Defining the TSS patterns of examined genomic regions
Determining the TSS of RNA molecules is a significant challenge in transcriptome research. In addition to using various LRS and SRS approaches, we conducted CAGE-Seq for EHV-1 and KSHV (Fig. 5) and utilized CAGE data from others for VZV75 and EBV60 for the analysis (Figs. 2, 3 and 4). We compared our KSHV TSS CAGE-Seq results with RAMPAGE-Seq results published by others76. We described a total of 199 KSHV transcripts, of which 192 were confirmed by CAGE and 159 by RAMPAGE. All TSSs detected by RAMPAGE were also identified by CAGE.
Transcript validation using qRT-PCR
Fifteen transcripts of five viruses were further validated using qRT-PCR (Fig. 6). The Ct values clearly indicate that the long TSS isoforms of the TR genes overlapping the Ori and each other are expressed at low-levels.
Transcription kinetics of three lncRNAs of PRV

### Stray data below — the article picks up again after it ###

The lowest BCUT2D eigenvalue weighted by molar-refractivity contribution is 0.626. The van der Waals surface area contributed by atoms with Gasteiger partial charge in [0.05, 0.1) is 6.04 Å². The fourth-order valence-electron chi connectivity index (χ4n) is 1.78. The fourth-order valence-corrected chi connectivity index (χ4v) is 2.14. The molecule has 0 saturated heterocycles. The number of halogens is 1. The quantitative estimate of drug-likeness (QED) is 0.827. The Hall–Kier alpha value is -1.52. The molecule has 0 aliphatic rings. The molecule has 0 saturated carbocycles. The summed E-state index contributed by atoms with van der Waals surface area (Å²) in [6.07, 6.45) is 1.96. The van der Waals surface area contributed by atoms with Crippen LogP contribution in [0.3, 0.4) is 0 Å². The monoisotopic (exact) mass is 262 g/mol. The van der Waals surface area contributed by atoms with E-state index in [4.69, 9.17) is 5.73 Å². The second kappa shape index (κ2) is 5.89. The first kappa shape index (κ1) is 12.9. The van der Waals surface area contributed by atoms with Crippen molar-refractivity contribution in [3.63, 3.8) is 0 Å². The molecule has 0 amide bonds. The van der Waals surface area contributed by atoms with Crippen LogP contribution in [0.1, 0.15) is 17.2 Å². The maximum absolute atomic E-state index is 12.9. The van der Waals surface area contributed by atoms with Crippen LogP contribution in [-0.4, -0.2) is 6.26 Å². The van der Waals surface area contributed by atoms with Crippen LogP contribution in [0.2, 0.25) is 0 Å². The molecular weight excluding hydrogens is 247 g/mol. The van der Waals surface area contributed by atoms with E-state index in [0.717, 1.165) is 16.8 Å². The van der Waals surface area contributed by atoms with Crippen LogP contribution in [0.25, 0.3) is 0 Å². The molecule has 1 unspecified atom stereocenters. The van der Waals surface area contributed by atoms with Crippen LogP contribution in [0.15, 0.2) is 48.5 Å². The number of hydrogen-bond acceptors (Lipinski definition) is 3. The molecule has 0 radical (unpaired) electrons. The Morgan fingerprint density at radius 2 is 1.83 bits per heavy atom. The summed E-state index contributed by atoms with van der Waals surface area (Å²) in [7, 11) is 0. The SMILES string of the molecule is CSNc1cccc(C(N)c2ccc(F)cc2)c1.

In this work, we performed temporal sequence analyses on three PRV lncRNAs namely CTO-S, NOIR-1, and AZURE, along with three early transcripts (EP0, UL50, UL51) and four late-2 (L2) transcripts (UL19, UL25, UL47, UL48) utilizing both untreated (UT) and phosphoamino acid (PAA)-treated specimens (PAA acts as a blocker of DNA replication) (Fig. 7, Supplementary Table 3). Each specimen was generated in three biological replicates and assessed using dcDNA-Seq. We found that the PAA treatment suppressed the overall transcript levels; therefore, we adjusted the number of transcripts relative to the total viral RNAs. The effect of the treatment on the transcript abundancies was evaluated using the PAA/UT ratio. Logically, a value less than 1 indicates an L2 expression kinetic. Additionally, we evaluated these specimens at 12 h post-infection using qRT-PCR, yielding results that aligned closely with our findings using dcDNA-Seq analysis (Table 2). Based on our observations, it is evident that PAA treatment exerted the most pronounced effect on L2 genes, manifesting in a notable reduction in their relative abundance within the overall viral reads when compared to untreated specimens. Conversely, early transcripts manifested elevated ratios, especially during later stages, in the PAA-treated samples. While CTO-S exhibited an obvious early kinetic characteristic, the remaining two lncRNAs displayed complex expression trends. Notably, AZURE is characterized by low expression levels, which might explain its irregular expression dynamics.